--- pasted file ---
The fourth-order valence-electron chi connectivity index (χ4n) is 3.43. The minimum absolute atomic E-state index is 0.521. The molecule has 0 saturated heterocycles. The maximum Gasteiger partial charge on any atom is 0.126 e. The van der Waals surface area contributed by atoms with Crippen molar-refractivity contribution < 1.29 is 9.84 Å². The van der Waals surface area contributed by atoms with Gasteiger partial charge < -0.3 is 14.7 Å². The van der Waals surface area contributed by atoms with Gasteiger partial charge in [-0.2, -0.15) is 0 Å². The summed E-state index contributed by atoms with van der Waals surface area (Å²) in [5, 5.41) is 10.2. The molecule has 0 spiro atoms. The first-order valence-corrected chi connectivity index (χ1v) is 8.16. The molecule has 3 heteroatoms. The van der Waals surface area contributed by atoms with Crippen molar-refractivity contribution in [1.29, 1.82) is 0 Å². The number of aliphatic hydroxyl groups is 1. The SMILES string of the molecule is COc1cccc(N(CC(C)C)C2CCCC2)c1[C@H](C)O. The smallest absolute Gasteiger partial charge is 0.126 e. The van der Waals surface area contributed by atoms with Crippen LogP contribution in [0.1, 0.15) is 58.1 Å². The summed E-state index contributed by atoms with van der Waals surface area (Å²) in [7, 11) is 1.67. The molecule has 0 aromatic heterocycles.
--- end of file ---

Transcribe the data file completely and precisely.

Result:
The fourth-order valence-electron chi connectivity index (χ4n) is 3.43. The minimum absolute atomic E-state index is 0.521. The molecule has 0 saturated heterocycles. The maximum Gasteiger partial charge on any atom is 0.126 e. The van der Waals surface area contributed by atoms with Crippen molar-refractivity contribution < 1.29 is 9.84 Å². The van der Waals surface area contributed by atoms with Gasteiger partial charge < -0.3 is 14.7 Å². The van der Waals surface area contributed by atoms with Gasteiger partial charge in [-0.2, -0.15) is 0 Å². The summed E-state index contributed by atoms with van der Waals surface area (Å²) in [5, 5.41) is 10.2. The molecule has 0 spiro atoms. The first-order valence-corrected chi connectivity index (χ1v) is 8.16. The molecule has 3 heteroatoms. The van der Waals surface area contributed by atoms with Crippen molar-refractivity contribution in [1.29, 1.82) is 0 Å². The number of aliphatic hydroxyl groups is 1. The SMILES string of the molecule is COc1cccc(N(CC(C)C)C2CCCC2)c1[C@H](C)O. The smallest absolute Gasteiger partial charge is 0.126 e. The van der Waals surface area contributed by atoms with Crippen LogP contribution in [0.1, 0.15) is 58.1 Å². The summed E-state index contributed by atoms with van der Waals surface area (Å²) in [7, 11) is 1.67. The molecule has 0 aromatic heterocycles.